There’s a checklist of things to get on one page about before you get hitched: financial, household, personal, and, of course, emotional and spiritual stuff. It’s not just about standing up to take some vows and having 24-hour access to each other. You have to be shored up and prepared for a lifetime together.
Back in the day, it was almost intuitive for married and wannabe married folks to enlist the sole wisdom of their religious leader when their relationship needed guidance, mediation, healing, or rescue from the dismal “D” word. But modern couples would be wise to get the advisement of both a licensed therapist and their pastor, rabbi, imam, or priest to smooth out the bumps in their road to happily ever after.
Prayer is wonderful, but sometimes you need a professional head shrinker to get to the root of your issues.
During the course of a marriage, you become different people and keep growing into who you are — complete with family, bills, and lots o’ stress — and sometimes all of the changes can make just asking your spouse to pass the potatoes at dinner ammunition for an argument. The one-two punch of spiritual and psychological bolsters the couple up on all sides.
On the one hand, they have the guidance of a leader from their faith to keep them in the good graces of their religious doctrines, and on the other, they’ve got somebody to help them iron out the weirdo mental stuff that might drive each other crazy or drive one another away. Spiritual counselors, although they’re experts on what the Bible or the Talmud say, for example, are limited because their training is based solely on the rules and regulations set up by the faith.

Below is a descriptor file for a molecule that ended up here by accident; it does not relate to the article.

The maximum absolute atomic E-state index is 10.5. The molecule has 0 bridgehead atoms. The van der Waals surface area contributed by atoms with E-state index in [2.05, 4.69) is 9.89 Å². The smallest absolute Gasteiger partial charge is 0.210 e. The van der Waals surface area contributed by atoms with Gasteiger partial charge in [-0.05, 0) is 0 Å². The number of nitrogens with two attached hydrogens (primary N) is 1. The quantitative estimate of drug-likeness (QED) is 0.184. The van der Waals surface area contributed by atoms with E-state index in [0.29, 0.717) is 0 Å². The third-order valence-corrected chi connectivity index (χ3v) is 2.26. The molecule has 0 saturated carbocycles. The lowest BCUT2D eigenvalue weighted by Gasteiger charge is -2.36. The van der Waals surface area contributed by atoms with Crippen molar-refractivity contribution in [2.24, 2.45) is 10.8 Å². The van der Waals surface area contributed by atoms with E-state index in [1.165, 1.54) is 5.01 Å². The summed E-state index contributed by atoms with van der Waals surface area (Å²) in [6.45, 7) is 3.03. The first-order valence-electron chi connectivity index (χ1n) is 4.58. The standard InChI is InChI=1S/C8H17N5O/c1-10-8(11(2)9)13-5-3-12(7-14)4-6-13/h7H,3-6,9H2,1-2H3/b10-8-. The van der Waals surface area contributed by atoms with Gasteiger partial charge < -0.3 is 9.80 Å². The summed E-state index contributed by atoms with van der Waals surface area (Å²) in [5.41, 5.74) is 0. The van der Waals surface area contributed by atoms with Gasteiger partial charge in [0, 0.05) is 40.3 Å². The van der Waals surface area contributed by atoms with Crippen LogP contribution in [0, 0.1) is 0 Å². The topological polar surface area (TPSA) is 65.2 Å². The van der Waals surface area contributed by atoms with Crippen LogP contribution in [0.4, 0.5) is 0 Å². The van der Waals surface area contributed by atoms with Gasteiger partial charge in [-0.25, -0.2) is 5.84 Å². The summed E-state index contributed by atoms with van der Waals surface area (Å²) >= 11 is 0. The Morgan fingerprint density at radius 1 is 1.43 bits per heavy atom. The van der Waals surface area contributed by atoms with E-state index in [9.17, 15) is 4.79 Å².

But most folks don’t just need the principles of religion — they also need to learn how to problem solve, how to negotiate, how to listen, how to handle anger, how to stay present and focused, how to give and let go. Besides that, relying solely on their beliefs can be dangerously archaic when you weigh them against the needs of a modern-day couple with so much flying at them from every side.
Because I come from the church, I’ve seen the “Jesus is all we need” approach and roundly decided, if I should ever get married, that old-school pastoral counseling isn’t enough for me and mine. In some circles, it’s grossly outdated. And even though spirituality is the lifeblood of real relationship progress and there’s real benefit to talking to a clergy person, making it work takes looking at the two folks in the relationship individually with their own baggage that needs psychological dissection, not a scripture-backed scolding.
Research shows that faith-based relationships are more likely to stay together, but every marriage will have problems and conflict. Couples just have to find what they’re comfortable with and what works for them. Too many folks are getting divorced without doing something to save their marriage: reading a marriage book or doing marriage education or seeing the psychologist or going to the pastor at church. So however they do it — sacred or secular — the end result should be making the loving last.
Did you and your hubby get counseling before your big stroll down the aisle?
Image via Tela Chhe/Flickr
I create a special savings account
I put a little away at a time
I cut corners until I can afford it
Save? Who has money to save?
I plan to put it on my credit card and love the benefits of the reward program